Judge: DOJ suit against Ala. prisons can include staffing levels
The judge agreed with the state, however, that the DOJ's allegations of unsafe and unsanitary conditions were overly broad
By Kim Chandler
MONTGOMERY, Ala. — A federal judge said prison staffing levels can remain an issue in the U.S. Department of Justice's lawsuit against Alabama, but said federal officials must provide more details behind some of their allegations.
U.S. District Judge David Proctor, in a mixed ruling for the state Friday, agreed with state lawyers that the Justice Department's allegations of unsafe and unsanitary conditions were overly broad. But the judge refused Alabama's request to dismiss staffing issues from the litigation.
The U.S. Department of Justice last year sued Alabama saying state prisons violate the ban on cruel and unusual punishment because of high levels of inmate-on-inmate violence, excessive use of force by correctional staff, and unsafe and unsanitary conditions.
The Friday ruling came after lawyers for Alabama sought to dismiss the claims related to "unsafe and unsanitary conditions and correctional staffing."
Alabama had sought to dismiss the staffing issue because the state faces a separate court order in another lawsuit to increase the number of officers working in state prisons. U.S. District Judge Myron Thompson, in an ongoing lawsuit over inmate mental health care, ordered Alabama to increase prison staffing.
"These correctional staffing concerns duplicate issues that the Braggs Court (mental health case) already addressed and will soon fully and finally address in its final remedial order," lawyers for the state wrote in a court filing.
Proctor wrote the mental health case does not have a "preclusive effect." He said the Justice Department can continue to allege that understaffing is a "contributing factor" to the problems in state prisons.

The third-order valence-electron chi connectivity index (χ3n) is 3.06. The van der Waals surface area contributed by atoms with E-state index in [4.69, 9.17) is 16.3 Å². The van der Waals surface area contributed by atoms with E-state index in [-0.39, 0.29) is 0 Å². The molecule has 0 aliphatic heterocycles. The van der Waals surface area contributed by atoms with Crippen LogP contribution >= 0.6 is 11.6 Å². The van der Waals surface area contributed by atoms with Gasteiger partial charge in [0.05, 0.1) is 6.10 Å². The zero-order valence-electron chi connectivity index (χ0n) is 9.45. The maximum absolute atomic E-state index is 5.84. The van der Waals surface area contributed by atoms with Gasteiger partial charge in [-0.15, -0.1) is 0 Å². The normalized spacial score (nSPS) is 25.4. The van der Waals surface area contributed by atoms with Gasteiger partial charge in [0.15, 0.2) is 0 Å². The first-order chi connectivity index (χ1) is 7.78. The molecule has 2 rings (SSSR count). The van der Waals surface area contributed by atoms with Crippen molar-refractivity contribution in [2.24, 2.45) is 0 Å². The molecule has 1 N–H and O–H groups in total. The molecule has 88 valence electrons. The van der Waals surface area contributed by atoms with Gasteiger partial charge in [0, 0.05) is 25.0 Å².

However, the judge ruled the Justice Department's earlier filing was an overly broad "shotgun pleading" and asked federal officials to provide additional details within 45 days.
He directed the Justice Department to separate allegations by facility, such as asserting which facilities "fail to provide safe and sanitary conditions" such as having defective locks or inadequate camera surveillance. He said the Justice Department must file the amended complaint within 45 days.
The state is embarking on a massive prison construction project. Alabama Gov. Kay Ivey and lawmakers recently approved a plan to build two new 4,000-bed prisons and a new women's prison and renovate other facilities. Six current facilities would close. The $1.3 billion plan will use $400 million of state funds from the federal COVID-19 relief bill called the American Rescue Plan.
The Justice Department noted in an earlier report that dilapidated facilities were a contributing factor to the unconstitutional conditions but wrote "new facilities alone will not resolve" the matter because of problems in culture, management deficiencies, corruption, violence and other problems.